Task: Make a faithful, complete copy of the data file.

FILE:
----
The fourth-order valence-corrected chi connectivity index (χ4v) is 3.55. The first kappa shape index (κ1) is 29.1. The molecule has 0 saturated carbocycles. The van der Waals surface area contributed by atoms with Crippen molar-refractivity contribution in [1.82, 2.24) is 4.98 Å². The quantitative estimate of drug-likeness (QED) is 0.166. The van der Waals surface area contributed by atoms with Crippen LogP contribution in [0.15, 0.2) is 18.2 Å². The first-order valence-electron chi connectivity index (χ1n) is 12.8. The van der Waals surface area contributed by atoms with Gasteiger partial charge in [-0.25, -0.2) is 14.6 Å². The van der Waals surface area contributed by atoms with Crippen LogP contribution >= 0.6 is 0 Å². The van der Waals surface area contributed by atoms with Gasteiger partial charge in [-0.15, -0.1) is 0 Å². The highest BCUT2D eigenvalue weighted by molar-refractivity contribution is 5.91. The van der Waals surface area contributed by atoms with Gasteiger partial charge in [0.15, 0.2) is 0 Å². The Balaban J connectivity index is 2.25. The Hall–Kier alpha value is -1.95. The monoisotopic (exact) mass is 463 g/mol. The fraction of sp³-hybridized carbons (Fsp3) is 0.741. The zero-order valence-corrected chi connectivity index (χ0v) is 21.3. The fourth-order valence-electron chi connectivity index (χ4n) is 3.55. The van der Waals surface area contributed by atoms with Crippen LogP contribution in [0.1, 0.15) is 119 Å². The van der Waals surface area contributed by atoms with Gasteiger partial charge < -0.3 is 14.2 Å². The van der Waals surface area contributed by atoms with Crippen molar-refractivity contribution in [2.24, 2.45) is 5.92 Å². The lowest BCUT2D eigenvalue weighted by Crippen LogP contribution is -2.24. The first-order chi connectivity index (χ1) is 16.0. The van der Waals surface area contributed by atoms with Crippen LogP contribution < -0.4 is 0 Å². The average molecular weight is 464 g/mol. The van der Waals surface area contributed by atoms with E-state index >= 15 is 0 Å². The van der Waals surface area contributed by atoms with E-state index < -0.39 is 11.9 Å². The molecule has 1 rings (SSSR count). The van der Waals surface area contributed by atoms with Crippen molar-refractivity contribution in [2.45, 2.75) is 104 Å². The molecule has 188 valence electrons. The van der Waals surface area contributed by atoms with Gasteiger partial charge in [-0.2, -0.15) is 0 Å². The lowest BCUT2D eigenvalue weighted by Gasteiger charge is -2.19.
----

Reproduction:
The fourth-order valence-corrected chi connectivity index (χ4v) is 3.55. The first kappa shape index (κ1) is 29.1. The molecule has 0 saturated carbocycles. The van der Waals surface area contributed by atoms with Crippen molar-refractivity contribution in [1.82, 2.24) is 4.98 Å². The quantitative estimate of drug-likeness (QED) is 0.166. The van der Waals surface area contributed by atoms with Crippen LogP contribution in [0.15, 0.2) is 18.2 Å². The first-order valence-electron chi connectivity index (χ1n) is 12.8. The van der Waals surface area contributed by atoms with Gasteiger partial charge in [-0.25, -0.2) is 14.6 Å². The van der Waals surface area contributed by atoms with Crippen LogP contribution >= 0.6 is 0 Å². The van der Waals surface area contributed by atoms with Gasteiger partial charge in [-0.15, -0.1) is 0 Å². The highest BCUT2D eigenvalue weighted by molar-refractivity contribution is 5.91. The van der Waals surface area contributed by atoms with Gasteiger partial charge in [0.15, 0.2) is 0 Å². The Balaban J connectivity index is 2.25. The Hall–Kier alpha value is -1.95. The monoisotopic (exact) mass is 463 g/mol. The fraction of sp³-hybridized carbons (Fsp3) is 0.741. The zero-order valence-corrected chi connectivity index (χ0v) is 21.3. The fourth-order valence-electron chi connectivity index (χ4n) is 3.55. The van der Waals surface area contributed by atoms with Crippen LogP contribution in [0.1, 0.15) is 119 Å². The van der Waals surface area contributed by atoms with Gasteiger partial charge < -0.3 is 14.2 Å². The van der Waals surface area contributed by atoms with Crippen molar-refractivity contribution in [2.24, 2.45) is 5.92 Å². The lowest BCUT2D eigenvalue weighted by Crippen LogP contribution is -2.24. The first-order chi connectivity index (χ1) is 16.0. The van der Waals surface area contributed by atoms with Crippen LogP contribution < -0.4 is 0 Å². The average molecular weight is 464 g/mol. The van der Waals surface area contributed by atoms with E-state index >= 15 is 0 Å². The van der Waals surface area contributed by atoms with E-state index < -0.39 is 11.9 Å². The molecule has 1 rings (SSSR count). The van der Waals surface area contributed by atoms with Crippen molar-refractivity contribution in [2.45, 2.75) is 104 Å². The molecule has 188 valence electrons. The van der Waals surface area contributed by atoms with Gasteiger partial charge in [-0.2, -0.15) is 0 Å². The lowest BCUT2D eigenvalue weighted by Gasteiger charge is -2.19.